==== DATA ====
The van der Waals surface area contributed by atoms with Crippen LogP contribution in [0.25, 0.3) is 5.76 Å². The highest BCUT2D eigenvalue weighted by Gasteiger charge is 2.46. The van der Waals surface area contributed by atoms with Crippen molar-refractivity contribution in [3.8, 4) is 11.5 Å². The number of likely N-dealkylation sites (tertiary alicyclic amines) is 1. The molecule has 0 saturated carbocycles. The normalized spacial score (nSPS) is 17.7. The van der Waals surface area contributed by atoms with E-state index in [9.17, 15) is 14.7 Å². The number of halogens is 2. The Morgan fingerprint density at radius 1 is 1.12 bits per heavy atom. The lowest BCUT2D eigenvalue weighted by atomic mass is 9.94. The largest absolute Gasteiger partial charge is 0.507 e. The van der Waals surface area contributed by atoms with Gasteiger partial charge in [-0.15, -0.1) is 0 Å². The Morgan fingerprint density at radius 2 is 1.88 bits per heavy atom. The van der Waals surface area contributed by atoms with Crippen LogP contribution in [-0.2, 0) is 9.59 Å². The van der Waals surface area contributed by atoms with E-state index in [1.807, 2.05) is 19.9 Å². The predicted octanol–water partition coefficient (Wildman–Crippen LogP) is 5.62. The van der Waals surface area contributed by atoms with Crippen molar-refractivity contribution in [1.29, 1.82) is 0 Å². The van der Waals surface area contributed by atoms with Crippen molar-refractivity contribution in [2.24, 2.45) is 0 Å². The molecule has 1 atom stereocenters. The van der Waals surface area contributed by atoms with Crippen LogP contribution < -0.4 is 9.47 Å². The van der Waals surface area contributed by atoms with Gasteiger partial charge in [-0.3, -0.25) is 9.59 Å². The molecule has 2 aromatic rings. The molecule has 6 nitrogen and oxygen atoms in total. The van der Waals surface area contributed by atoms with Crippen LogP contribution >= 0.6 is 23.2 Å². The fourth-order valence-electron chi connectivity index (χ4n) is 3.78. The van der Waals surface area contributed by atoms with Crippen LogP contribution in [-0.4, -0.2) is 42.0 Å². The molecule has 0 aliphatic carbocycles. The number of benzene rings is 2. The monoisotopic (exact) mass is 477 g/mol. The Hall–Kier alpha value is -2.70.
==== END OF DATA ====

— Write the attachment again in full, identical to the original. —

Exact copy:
The van der Waals surface area contributed by atoms with Crippen LogP contribution in [0.25, 0.3) is 5.76 Å². The highest BCUT2D eigenvalue weighted by Gasteiger charge is 2.46. The van der Waals surface area contributed by atoms with Crippen molar-refractivity contribution in [3.8, 4) is 11.5 Å². The number of likely N-dealkylation sites (tertiary alicyclic amines) is 1. The molecule has 0 saturated carbocycles. The normalized spacial score (nSPS) is 17.7. The van der Waals surface area contributed by atoms with E-state index in [9.17, 15) is 14.7 Å². The number of halogens is 2. The Morgan fingerprint density at radius 1 is 1.12 bits per heavy atom. The lowest BCUT2D eigenvalue weighted by atomic mass is 9.94. The largest absolute Gasteiger partial charge is 0.507 e. The van der Waals surface area contributed by atoms with Gasteiger partial charge in [-0.15, -0.1) is 0 Å². The Morgan fingerprint density at radius 2 is 1.88 bits per heavy atom. The van der Waals surface area contributed by atoms with Crippen LogP contribution in [-0.2, 0) is 9.59 Å². The van der Waals surface area contributed by atoms with E-state index in [1.807, 2.05) is 19.9 Å². The predicted octanol–water partition coefficient (Wildman–Crippen LogP) is 5.62. The van der Waals surface area contributed by atoms with Crippen molar-refractivity contribution in [1.29, 1.82) is 0 Å². The van der Waals surface area contributed by atoms with Crippen molar-refractivity contribution in [2.24, 2.45) is 0 Å². The molecule has 1 atom stereocenters. The van der Waals surface area contributed by atoms with Crippen LogP contribution < -0.4 is 9.47 Å². The van der Waals surface area contributed by atoms with Gasteiger partial charge in [-0.3, -0.25) is 9.59 Å². The molecule has 2 aromatic rings. The molecule has 6 nitrogen and oxygen atoms in total. The van der Waals surface area contributed by atoms with Crippen LogP contribution >= 0.6 is 23.2 Å². The fourth-order valence-electron chi connectivity index (χ4n) is 3.78. The van der Waals surface area contributed by atoms with Crippen LogP contribution in [-0.4, -0.2) is 42.0 Å². The molecule has 0 aliphatic carbocycles. The number of benzene rings is 2. The monoisotopic (exact) mass is 477 g/mol. The Hall–Kier alpha value is -2.70.